William & Mary Law Review


Nathaniel Grow


In June 2021, a unanimous U.S. Supreme Court issued its eagerly anticipated decision in National Collegiate Athletic Association v. Alston, ruling for the first time that NCAA rules governing student-athlete eligibility are subject to full scrutiny under federal antitrust law. Although the immediate impact of the Alston decision was rather modest—merely requiring the NCAA to allow its schools to compete by offering prospective players education-related benefits such as laptop computers and stipends for future graduate-level study—the Court hinted that it was prepared to extend the logic of this ruling much further, calling into question the legality of the NCAA’s entire model of “amateur” intercollegiate athletics. As a result, many suspect that it is only a matter of time before the judiciary requires the NCAA to introduce some form of “pay-for-play” to college sports.

This setback for the NCAA coincided with another monumental change to the college sports landscape in the summer of 2021. Within days of its decisive loss at the Supreme Court, the NCAA—for the first time—decided to allow student-athletes to retain their collegiate eligibility despite having monetized their so-called “name, image, and likeness” (NIL) rights by signing endorsement contracts with third-party companies. The association did not do so willingly, however, but only after its hand was forced by the twenty-seven different states that had enacted legislation prohibiting universities within their jurisdiction from denying their college athletes this right.

In response to these events—and the Supreme Court’s admonishment in particular—the NCAA and its membership began to rethink the association’s supervisory role over intercollegiate athletics. Most notably, the NCAA recently ratified a significant overhaul of its organizational constitution in January 2022. This has set the stage for a meaningful decentralization of the industry, with increased decision-making authority likely to be delegated back to individual universities and conferences.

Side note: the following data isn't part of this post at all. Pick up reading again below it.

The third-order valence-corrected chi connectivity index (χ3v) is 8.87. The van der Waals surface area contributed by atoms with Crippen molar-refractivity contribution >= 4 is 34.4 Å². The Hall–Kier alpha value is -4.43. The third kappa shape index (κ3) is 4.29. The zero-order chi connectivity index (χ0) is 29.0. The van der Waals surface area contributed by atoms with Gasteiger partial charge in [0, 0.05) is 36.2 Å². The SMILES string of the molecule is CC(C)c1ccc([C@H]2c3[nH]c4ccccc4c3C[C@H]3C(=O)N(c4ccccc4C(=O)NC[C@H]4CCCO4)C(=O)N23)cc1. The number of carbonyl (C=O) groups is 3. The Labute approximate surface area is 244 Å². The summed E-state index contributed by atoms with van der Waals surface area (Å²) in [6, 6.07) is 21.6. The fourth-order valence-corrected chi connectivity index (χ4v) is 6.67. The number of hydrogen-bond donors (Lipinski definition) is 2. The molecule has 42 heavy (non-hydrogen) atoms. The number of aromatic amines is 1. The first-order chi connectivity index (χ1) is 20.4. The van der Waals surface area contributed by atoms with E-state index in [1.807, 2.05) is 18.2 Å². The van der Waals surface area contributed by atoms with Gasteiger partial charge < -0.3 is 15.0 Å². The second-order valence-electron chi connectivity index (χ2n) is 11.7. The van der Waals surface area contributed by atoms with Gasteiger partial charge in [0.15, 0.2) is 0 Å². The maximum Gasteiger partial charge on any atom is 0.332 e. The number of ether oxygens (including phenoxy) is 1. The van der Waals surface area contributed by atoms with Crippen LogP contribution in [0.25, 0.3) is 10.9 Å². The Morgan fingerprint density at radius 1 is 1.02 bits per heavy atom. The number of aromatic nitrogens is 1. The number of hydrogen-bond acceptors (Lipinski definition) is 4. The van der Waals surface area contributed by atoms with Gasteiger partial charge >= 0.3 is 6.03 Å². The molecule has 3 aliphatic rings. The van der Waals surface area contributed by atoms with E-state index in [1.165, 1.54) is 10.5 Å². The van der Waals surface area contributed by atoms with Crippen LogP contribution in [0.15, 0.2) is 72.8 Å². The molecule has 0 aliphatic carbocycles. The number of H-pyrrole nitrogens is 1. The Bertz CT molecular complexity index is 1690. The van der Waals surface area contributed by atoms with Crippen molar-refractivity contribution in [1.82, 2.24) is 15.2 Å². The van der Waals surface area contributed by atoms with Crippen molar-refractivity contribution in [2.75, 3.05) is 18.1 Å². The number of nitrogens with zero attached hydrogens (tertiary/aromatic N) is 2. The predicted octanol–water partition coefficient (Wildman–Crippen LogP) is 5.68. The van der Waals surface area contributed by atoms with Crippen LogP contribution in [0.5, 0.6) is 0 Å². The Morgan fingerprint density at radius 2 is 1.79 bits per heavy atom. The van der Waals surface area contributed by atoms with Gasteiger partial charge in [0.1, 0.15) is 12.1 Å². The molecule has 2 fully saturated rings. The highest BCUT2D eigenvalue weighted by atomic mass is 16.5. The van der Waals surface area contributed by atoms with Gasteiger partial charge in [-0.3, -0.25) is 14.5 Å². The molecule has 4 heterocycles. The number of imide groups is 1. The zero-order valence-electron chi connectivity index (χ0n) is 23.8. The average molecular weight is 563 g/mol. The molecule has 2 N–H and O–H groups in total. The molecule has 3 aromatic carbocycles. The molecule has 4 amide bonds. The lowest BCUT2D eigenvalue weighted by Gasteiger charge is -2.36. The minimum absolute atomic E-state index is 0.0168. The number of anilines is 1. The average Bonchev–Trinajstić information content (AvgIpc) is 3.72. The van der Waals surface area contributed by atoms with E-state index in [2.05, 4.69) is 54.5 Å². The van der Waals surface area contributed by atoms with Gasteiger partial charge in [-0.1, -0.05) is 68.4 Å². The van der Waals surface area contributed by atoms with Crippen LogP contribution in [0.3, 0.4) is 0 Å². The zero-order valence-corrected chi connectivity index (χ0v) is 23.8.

Although such a response to the events of 2021 is more than understandable given the association’s potential legal liability post- Alston, the NCAA’s restructuring nevertheless threatens to exacerbate several undesirable trends in intercollegiate athletics. Indeed, the uncommon industrial organization of U.S. intercollegiate athletics has created atypical economic incentives that have already resulted in remarkably elevated levels of deficit spending, a high degree of competitive imbalance on the playing field, and insufficient protection of student-athletes’ education and medical well-being. Unfortunately, because the college sports industry faces an unusual legal impediment that will hinder its ability to successfully adjust to increased commercialization and competition between schools—namely, an inability to collectively bargain with its players on an industry-wide basis—the coming decentralization is likely to only further exacerbate these problems.

Therefore, this Article asserts that Congress should intervene to help chart the course for the future of U.S. intercollegiate athletics. Specifically, this Article makes the case for granting the NCAA and its member institutions a limited and conditional antitrust exemption, proposing two alternative models that would give the industry the power to regulate itself while simultaneously imposing meaningful reforms on the NCAA to ensure that its governance model better advances the interests of its players in the future.